It will soon be up to the Galloway Township Planning Board to decide if it will grant an ordinance change for Ole Hansen and Sons in relation to a proposed development project across from Blue Heron Pines golf course, or if the group will have to apply for a conversion under the Sarlo Bill on Age-Restricted Housing.
Representatives for the group met with the Planning Board’s Master Plan Subcommittee Thursday night, Feb. 7, to discuss the proposed project to build 944 homes. Initially, the homes were scheduled to be age-restricted, but when the country entered an economic downturn in 2008, the demand for age-restricted housing virtually vanished off the face of the earth.
Ole Hansen and Sons is now looking to convert the project to a development for all ages. The conversion is all but a certainty under the Sarlow Bill. The group has not yet applied for a conversion in that way, and would have until this summer to make application.
Any project approved prior to July 2, 2009 is eligible for conversion under the Sarlo Bill.
However, if the Planning Board grants an ordinance change, the township will have more control over how the project develops, including the size of the lots and any reasonable modifications that need to be made.
The Planning Board first heard plans for the project back in 2005, but due to litigation over recreation and growth sharing, the project was delayed. A settlement was reached in 2009, but by that point, interesting in age-restricted housing had waned.
As part of the settlement agreement, Ole Hansen agreed to pay $2.5 million to the township for affordable housing. The affordable housing can be constructed where the township’s master plan says it should go, not necessarily on the site being developed.
Under the Sarlow Bill, 20 percent of the development would have to be set aside for affordable housing. This amounts to about 189 of the 944 total units.
If a change is granted, the current plan for affordable housing could stand. However, the project would then have to go back before the Planning Board and be subject to approval once again. No part of the original project would necessarily remain the same.
“If we do the change, we can create specific guidelines,” Township Planner Tiffany Cuviello said. “We can say there has to be so many age-restricted homes and so many homes have to be a certain size. Anyone (in Ole Hansen’s position) would pursue Sarlo because there’s no market for age-restricted homes. Changing the zoning guidelines gives us the opportunity to create better guidelines.”
She said that at the time the project began, age-restricted housing was a good solution for the township to meet Pinelands requirements, but that solution was no longer realistic.
Galloway Mayor Don Purdy said the Sarlo Bill “ties the township’s hands.”
“The board can make recommendations and make sure restrictions are attached to it” if the ordinance change is passed, Purdy said.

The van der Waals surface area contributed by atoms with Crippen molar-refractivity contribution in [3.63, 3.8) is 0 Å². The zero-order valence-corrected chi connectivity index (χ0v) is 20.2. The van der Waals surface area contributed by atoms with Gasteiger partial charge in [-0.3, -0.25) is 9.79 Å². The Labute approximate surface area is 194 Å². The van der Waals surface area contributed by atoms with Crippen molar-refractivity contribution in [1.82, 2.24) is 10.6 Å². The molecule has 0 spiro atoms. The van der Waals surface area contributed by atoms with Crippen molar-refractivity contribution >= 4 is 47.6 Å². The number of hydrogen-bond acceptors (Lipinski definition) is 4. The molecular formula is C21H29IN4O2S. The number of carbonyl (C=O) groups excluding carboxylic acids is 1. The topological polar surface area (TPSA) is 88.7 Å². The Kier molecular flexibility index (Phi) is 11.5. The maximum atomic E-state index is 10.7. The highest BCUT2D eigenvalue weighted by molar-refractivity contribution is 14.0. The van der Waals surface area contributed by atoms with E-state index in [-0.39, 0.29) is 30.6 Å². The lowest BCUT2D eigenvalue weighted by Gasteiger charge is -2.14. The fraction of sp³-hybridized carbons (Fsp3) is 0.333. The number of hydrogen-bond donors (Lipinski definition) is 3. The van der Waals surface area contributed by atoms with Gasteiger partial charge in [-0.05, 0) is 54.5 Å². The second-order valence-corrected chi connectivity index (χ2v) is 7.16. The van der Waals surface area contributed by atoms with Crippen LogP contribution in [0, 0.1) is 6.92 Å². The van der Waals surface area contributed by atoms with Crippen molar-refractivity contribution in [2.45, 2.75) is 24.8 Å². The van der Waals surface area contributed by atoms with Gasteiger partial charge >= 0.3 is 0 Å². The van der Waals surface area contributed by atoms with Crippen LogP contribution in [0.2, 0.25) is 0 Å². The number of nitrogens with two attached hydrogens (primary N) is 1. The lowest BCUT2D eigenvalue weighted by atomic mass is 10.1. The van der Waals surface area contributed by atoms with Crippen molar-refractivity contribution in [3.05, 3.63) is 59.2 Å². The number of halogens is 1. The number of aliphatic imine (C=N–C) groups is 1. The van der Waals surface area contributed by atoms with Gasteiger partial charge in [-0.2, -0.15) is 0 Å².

“I wouldn’t normally be in favor of passing something like this, but given the option, I think it’s the best thing for the township,” Deputy Mayor Tony Coppola said. “It comes down to do you want to have some control or no control, because it is coming.”
Previously, the Galloway Township Board of Education expressed concern about the number of students the development would bring to the township, stating it felt the 248 students projected for the elementary schools and the 117 for the high school was too low. According to Richard Reading, who studied Richard Perniciaro’s financial analysis conducted in 2007, the population of students has declined, and has not even met the modest projections Perniciaro set forth in his last report. Reading said there are 1,170 less students in the two school systems now than there were at the school districts’ peak, from 2005-2008.
“Even if our projections were off by 200 or 300 percent, we wouldn’t exceed that number,” said attorney Steven Nemad, who was representing Ole Hansen and Sons.
He added the influx of students would stabilize the school districts.
“It would put students in seats that would otherwise be empty,” Nemad said.
Reading added that he felt additional homes would guarantee more retail within Galloway Township, where he said over half the population is leaving the township to do its shopping.
Reading also responded to questions of population characteristics set forth at the previous Master Plan meeting.
“We were told the township’s population characteristics were so unique you couldn’t use a statewide model,” Reading said.
He said that according to the 2010 census, the median age of Galloway residents was 36.6, while the median age for the county was 37 and 39 for the state; there are 2.64 people per home in Galloway, compared to 2.61 in the rest of the county; 25 percent of the township is 55 years old, compared to 26.7 percent in the county; and 16 percent of the township is 65 and older, the exact same percentage as the rest of the state.
Cuviello will draft a report for the rest of the Planning Board to consider. A public hearing must still be held, and the Planning Board will make a suggestion for township council to consider. If an ordinance change is granted, Ole Hansen will go back before the Planning Board. According to Cuviello, this process would take longer, but would benefit both sides. Ole Hansen projects the project wouldn’t be completed for another 15-25 years, in any event.